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Education as important corner stone in Delta State

By Ejiro Idama
WHEN Delta Government recently initiated a programme to revive the reading culture among students in schools through the presentation of a uniform scheme of work on reading, writing and mental arithmetic, some residents were rather curious.

“Are we going back to the good old days of the three Rs? Are we moving forward? Will this solve the problem of falling standards in education? Perhaps time will tell,’’ were some of the views by some observers at the occasion.

But Governor Emmanuel Uduaghan, who unveiled the scheme at a colourful public presentation at Government House, Asaba, had other ideas.

He said that the scheme would offer a veritable avenue to curb the deteriorating academic standards in Delta.

He said that the scheme would also inculcate in the beneficiaries the ability to read, write and solve simple arithmetic in schools.

He also assured the teachers of government’s commitment to improving their welfare just as he appealed to them to ensure that the new scheme succeeded. “I want to assure you that the state government is concerned about your welfare.

All the issues NUT raised during the strike action will be addressed. As we give to you what you need, please do the same to the children you teach. Have their interest at heart.”

He explained that in spite of the challenges faced by the government in providing quality education through the provision of infrastructures and modern equipment for schools, especially in the rural areas of the state, the people of Delta still have access to education.

He said that the state had been tackling the issue of lack of teachers in rural areas by employing more teachers to be posted to those areas.

He also assured them of “necessary incentives’’ to actualise government’s good intentions for the promotion of scholarship in children from rural community schools.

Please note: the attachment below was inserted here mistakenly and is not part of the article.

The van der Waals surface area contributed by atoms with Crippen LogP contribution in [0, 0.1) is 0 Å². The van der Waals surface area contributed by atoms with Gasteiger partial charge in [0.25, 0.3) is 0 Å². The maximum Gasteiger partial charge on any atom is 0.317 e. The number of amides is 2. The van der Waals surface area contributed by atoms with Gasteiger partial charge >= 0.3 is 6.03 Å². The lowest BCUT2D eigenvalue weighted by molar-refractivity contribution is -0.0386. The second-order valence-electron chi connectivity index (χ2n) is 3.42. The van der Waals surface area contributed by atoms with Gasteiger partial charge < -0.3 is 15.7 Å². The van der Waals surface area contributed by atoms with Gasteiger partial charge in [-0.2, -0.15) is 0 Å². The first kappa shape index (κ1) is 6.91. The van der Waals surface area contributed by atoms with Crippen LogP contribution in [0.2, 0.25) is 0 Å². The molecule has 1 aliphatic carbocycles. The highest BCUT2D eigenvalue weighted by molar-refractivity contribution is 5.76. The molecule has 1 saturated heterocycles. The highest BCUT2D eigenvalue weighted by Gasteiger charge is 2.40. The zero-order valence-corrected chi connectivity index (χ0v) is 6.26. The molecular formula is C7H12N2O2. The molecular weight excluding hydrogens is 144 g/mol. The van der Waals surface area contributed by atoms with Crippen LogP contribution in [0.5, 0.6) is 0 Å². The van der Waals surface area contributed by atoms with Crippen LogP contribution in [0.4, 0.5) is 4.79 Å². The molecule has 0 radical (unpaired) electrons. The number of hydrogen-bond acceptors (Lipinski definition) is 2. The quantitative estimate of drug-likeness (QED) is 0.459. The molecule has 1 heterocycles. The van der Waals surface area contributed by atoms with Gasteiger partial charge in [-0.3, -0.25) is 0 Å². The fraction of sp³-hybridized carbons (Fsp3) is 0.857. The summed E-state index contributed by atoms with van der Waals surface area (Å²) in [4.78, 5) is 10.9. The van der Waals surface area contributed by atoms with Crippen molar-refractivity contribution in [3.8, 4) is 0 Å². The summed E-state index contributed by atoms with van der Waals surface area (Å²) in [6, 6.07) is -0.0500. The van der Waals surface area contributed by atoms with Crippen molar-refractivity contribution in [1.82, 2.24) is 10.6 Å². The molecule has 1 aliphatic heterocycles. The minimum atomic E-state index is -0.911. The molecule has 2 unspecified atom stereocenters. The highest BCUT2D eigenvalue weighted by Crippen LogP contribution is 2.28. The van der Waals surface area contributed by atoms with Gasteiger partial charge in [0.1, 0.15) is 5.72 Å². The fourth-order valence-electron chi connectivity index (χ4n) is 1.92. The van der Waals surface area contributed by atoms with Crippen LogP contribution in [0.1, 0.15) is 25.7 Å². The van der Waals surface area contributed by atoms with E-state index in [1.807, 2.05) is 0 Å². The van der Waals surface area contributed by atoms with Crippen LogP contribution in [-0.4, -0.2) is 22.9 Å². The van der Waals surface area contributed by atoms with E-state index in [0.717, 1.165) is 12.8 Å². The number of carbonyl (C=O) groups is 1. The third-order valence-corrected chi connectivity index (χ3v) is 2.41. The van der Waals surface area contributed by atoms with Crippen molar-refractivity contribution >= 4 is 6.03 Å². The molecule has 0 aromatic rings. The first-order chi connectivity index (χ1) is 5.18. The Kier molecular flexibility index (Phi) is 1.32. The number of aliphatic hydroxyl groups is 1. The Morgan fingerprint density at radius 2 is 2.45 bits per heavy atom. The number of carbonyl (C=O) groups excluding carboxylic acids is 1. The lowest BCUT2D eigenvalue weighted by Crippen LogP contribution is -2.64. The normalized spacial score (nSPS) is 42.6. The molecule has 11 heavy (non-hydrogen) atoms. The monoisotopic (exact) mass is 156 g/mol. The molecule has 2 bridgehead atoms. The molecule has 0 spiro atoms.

Uduaghan said: “ We have to accept that the children in the rural communities are our children, as such they are entitled to quality education with quality teachers.”

He said that apart from teachers parents also had roles to play in the education of their wards.

He advised parents to be involved in the education of their children especially in the area of morals since children spend more time at home than in the school. These are important posture the state governor adopted, which perhaps influenced the policy of his government.

Then another policy thrust for preparing the Delta child to face the realities of tomorrow had been the state government’s constitution of what it called the mentoring committee for schools

The Committee which was inaugurated April this year at the end of the state executive council meeting in Asaba was mandated to evolve a “comprehensive list of prominent indigenes’’ to  serve as role models for students in their respective communities.

The committee is headed by Mr Tony Nwaka, the Commissioner, Directorate of Local Government Affairs.

From public statement it was learnt that the government asked the Nwaka committee to come up with a comprehensive list of eminent people of Delta across the 25 local government areas, who will mentor schools in their respective communities.

The idea, according to government, is to for prominent Deltans to assist government reposition the educational sector.

This idea is a smart one because by drawing prominent people close to the grass roots, should make them more involved in their locality and at the same inspire the young ones. The mentoring system is a voluntary service of giving back something to the community.

As if this is not enough the state government awarded a N453 million contract for the construction of 28, 000 units of classroom desks for distribution to schools in Delta.

These additional desks are in addition to the 11,000 desks already distributed to schools.

The Commissioner for Education who spoke concerning these programmes said it is in fulfillment of Gov. Uduaghan’s promise to provide public schools in the state with desks and chairs.

The Commissioner said the gesture would solve the problem of acute shortage of school desks in public schools.

She appealed to the benefiting schools to safeguard the items when supplied.

As good as these programmes sound, what is clear is that the government with its good intention may be confronting an industry that deserves a lot more. I say so because without education our society and entire system of running an efficient modern society is doomed.

I commend the Governor, but I would challenge him to do a lot more. He is building bridges to ensure the development of the right manpower for the economy and this is good. But a lot more is needed if Delta State is to be reckoned with in future.

Mr.   Idama, a public affairs commentator, writes from Asaba, Delta State.


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